Had the technology of today existed in 1980, Mark Chapman would probably have been a troll, bombarding John Lennon with abusive texts and tweets; he couldn’t, so he bought a gun instead, condemning himself to life behind bars. Today’s trolls don’t need to go to that extreme; the cleverest can skilfully evade prosecution and imprisonment by closing one account and immediately opening another, firing endless bullets into the backs of their targets under a variety of different nom-de-plumes and maintaining the secret identities that are necessary when unleashing their vicious vendettas onto social media. Were they directing their illiterate vomit at mass-murderers, unelected despots with the blood of thousands on their hands or even corrupt politicians, their methods still couldn’t be condoned, but the motivation behind their choice of target would be a little easier to understand. However, they tend not to take aim at such figures; instead, they select a victim who has usually already suffered some injustice or trauma and add to it.
This curious and inexplicable plan of attack not only implies an absence of empathy characteristic of those capable of cruelty towards their fellow-man, but also hints at a serious mental disorder. The journalist Julie Burchill has made a long and successful career out of being consciously contrary, of championing the discredited and gleefully taking pot shots at perceived wisdom, but at her best she has done so with a wit and mischievous intelligence sorely lacking in the trolls who dominate the medium of the moment, as her notorious and hilarious fax exchanges with American feminist Camille Paglia in the 90s underlined. The trolls who took it upon themselves to find Kate and Gerry McCann guilty of murdering their infant daughter, for example, are typical of the joyless, judgemental, obsessive, opportunistic, miserable, manic, negative, nasty and pusillanimous parasites who feed on the tragedy of people they’ve never met and don’t know.
An unsolved case such as that of Madeleine McCann is a gift to such speculative bullshit, as is the child abuse industry, especially where the alleged abuser is either dead or dying. This is the real Court of Public Opinion, where the actual laws of the land don’t apply and someone is declared guilty if enough trolls agree they are. And what makes the trolls even more convinced they’re on the right track is if someone outside their circles gives them the green light to launch a fresh assault, a General issuing orders to his foot-soldiers. This Commanding Officer knows he doesn’t have to dirty his hands, that his troops will do the donkey work for him, engaging in the kind of dustbin-rooting snooping that was once the preserve of the press. As soon as information has been gathered, it can be released in an instant; no need to purchase a stamp and wait a day or two for the postman to stroll up to the letterbox of the recipient; they can be hit with the information within minutes of it being unearthed.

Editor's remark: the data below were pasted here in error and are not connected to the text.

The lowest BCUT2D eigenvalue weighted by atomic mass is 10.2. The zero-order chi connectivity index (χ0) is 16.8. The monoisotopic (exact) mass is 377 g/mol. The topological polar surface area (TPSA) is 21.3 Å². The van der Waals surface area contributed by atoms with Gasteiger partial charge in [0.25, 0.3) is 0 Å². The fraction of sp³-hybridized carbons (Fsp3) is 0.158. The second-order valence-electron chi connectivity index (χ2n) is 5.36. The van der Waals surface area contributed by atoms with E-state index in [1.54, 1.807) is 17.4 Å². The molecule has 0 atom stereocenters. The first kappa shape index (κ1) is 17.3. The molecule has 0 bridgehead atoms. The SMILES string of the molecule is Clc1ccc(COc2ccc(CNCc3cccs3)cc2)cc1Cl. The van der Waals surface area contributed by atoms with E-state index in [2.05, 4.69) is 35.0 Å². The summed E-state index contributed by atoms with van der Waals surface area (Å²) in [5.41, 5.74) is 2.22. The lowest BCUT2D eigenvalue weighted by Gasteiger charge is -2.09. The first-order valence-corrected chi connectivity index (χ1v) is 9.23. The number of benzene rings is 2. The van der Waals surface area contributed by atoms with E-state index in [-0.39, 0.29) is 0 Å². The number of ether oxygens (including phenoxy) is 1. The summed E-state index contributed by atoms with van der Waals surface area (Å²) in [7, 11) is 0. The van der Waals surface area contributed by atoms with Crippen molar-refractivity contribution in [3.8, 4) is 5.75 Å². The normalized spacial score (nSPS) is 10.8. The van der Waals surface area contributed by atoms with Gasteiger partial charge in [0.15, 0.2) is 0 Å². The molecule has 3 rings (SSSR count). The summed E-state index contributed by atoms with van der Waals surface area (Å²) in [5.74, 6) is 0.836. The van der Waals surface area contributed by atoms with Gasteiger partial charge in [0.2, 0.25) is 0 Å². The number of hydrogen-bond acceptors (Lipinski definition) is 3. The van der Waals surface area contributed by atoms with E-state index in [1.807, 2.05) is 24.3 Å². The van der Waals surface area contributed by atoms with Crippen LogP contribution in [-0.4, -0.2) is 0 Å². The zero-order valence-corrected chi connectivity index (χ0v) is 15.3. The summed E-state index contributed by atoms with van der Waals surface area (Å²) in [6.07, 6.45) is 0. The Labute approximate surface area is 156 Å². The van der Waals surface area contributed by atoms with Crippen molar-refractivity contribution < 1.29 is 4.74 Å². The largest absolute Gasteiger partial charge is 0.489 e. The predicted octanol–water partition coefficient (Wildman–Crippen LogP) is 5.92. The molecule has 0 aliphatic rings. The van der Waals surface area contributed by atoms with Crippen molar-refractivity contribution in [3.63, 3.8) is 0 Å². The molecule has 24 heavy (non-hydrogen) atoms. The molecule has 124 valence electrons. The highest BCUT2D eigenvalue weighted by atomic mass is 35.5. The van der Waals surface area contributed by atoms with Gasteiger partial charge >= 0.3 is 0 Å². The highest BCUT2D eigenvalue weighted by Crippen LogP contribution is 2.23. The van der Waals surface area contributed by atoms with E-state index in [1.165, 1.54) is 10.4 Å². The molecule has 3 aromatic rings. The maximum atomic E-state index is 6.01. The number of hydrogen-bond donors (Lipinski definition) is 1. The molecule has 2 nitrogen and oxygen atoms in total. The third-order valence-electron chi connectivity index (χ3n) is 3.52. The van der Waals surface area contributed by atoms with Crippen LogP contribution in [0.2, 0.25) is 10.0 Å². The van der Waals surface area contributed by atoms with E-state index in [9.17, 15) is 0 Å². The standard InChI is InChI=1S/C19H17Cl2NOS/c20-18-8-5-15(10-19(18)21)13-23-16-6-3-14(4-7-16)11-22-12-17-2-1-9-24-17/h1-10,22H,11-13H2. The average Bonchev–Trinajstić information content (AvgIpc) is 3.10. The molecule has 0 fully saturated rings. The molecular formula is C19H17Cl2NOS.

It’s a tad too simplistic to say ‘ignore it’ if one should wake up to a barrage of bile clogging-up one’s inbox. Just as scurrilous revelations in a tabloid could cause the teeth-gritting target to apply the sticks-and-stones method of coping, their friends and families may not be so resilient. Indeed, the upset trolls revel in causing often affects the nearest and dearest more than it does those who they’ve chosen to aim at. Not that they care; they relish the damage and enjoy nothing better than provoking a foul-mouthed response that will give them the opportunity to indulge in further threats and intimidation. They’re the inheritors of the old protection rackets; don’t challenge their consensus, agree with their opinion, and most of all, never highlight the numerous flaws in their argument, and you’ll be left alone. But dare to speak out…
Care in the Community robbed us of a location in which to house these pitiful bedroom-ridden assassins and what on one hand can be a unifying, enlightening medium has given them a voice that would once have been silenced with ease. They only ever attack the innocent and the good, and if that were their sole crime, it would be enough of a justification to regard them with absolute contempt. They are a plague fuelled by a solitary emotion – hate; and because of that, they are destined to be consumed by it in a very slow and very painful death. Nobody ever told them that love is all you need.